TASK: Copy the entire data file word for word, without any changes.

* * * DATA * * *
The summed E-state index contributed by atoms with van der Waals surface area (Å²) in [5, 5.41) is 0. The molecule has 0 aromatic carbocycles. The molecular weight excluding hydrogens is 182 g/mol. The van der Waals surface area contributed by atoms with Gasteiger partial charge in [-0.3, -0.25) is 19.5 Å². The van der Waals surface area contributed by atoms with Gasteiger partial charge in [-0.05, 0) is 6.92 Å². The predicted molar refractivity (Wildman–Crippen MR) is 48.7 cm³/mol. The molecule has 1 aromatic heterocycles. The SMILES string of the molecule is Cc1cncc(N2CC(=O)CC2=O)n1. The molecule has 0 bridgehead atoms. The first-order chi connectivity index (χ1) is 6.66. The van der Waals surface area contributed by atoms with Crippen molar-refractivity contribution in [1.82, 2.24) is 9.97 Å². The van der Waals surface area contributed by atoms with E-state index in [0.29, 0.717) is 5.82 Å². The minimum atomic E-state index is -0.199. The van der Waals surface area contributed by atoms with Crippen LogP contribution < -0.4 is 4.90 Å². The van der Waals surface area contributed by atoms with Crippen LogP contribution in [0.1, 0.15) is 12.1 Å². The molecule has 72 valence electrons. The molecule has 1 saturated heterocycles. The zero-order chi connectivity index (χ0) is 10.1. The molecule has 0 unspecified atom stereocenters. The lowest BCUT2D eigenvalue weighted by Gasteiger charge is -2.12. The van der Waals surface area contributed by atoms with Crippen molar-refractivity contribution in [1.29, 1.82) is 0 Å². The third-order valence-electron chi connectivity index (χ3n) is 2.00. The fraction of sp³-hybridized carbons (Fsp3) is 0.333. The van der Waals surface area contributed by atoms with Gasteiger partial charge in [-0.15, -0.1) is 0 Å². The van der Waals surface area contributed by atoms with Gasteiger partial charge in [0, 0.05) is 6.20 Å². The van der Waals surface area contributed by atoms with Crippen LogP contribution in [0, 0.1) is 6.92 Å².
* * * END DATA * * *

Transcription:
The summed E-state index contributed by atoms with van der Waals surface area (Å²) in [5, 5.41) is 0. The molecule has 0 aromatic carbocycles. The molecular weight excluding hydrogens is 182 g/mol. The van der Waals surface area contributed by atoms with Gasteiger partial charge in [-0.3, -0.25) is 19.5 Å². The van der Waals surface area contributed by atoms with Gasteiger partial charge in [-0.05, 0) is 6.92 Å². The predicted molar refractivity (Wildman–Crippen MR) is 48.7 cm³/mol. The molecule has 1 aromatic heterocycles. The SMILES string of the molecule is Cc1cncc(N2CC(=O)CC2=O)n1. The molecule has 0 bridgehead atoms. The first-order chi connectivity index (χ1) is 6.66. The van der Waals surface area contributed by atoms with Crippen molar-refractivity contribution in [1.82, 2.24) is 9.97 Å². The van der Waals surface area contributed by atoms with E-state index in [0.29, 0.717) is 5.82 Å². The minimum atomic E-state index is -0.199. The van der Waals surface area contributed by atoms with Crippen LogP contribution < -0.4 is 4.90 Å². The van der Waals surface area contributed by atoms with Crippen LogP contribution in [0.1, 0.15) is 12.1 Å². The molecule has 72 valence electrons. The molecule has 1 saturated heterocycles. The zero-order chi connectivity index (χ0) is 10.1. The molecule has 0 unspecified atom stereocenters. The lowest BCUT2D eigenvalue weighted by Gasteiger charge is -2.12. The van der Waals surface area contributed by atoms with Crippen molar-refractivity contribution in [1.29, 1.82) is 0 Å². The third-order valence-electron chi connectivity index (χ3n) is 2.00. The fraction of sp³-hybridized carbons (Fsp3) is 0.333. The van der Waals surface area contributed by atoms with Gasteiger partial charge in [-0.15, -0.1) is 0 Å². The van der Waals surface area contributed by atoms with Gasteiger partial charge in [0, 0.05) is 6.20 Å². The van der Waals surface area contributed by atoms with Crippen LogP contribution in [0, 0.1) is 6.92 Å².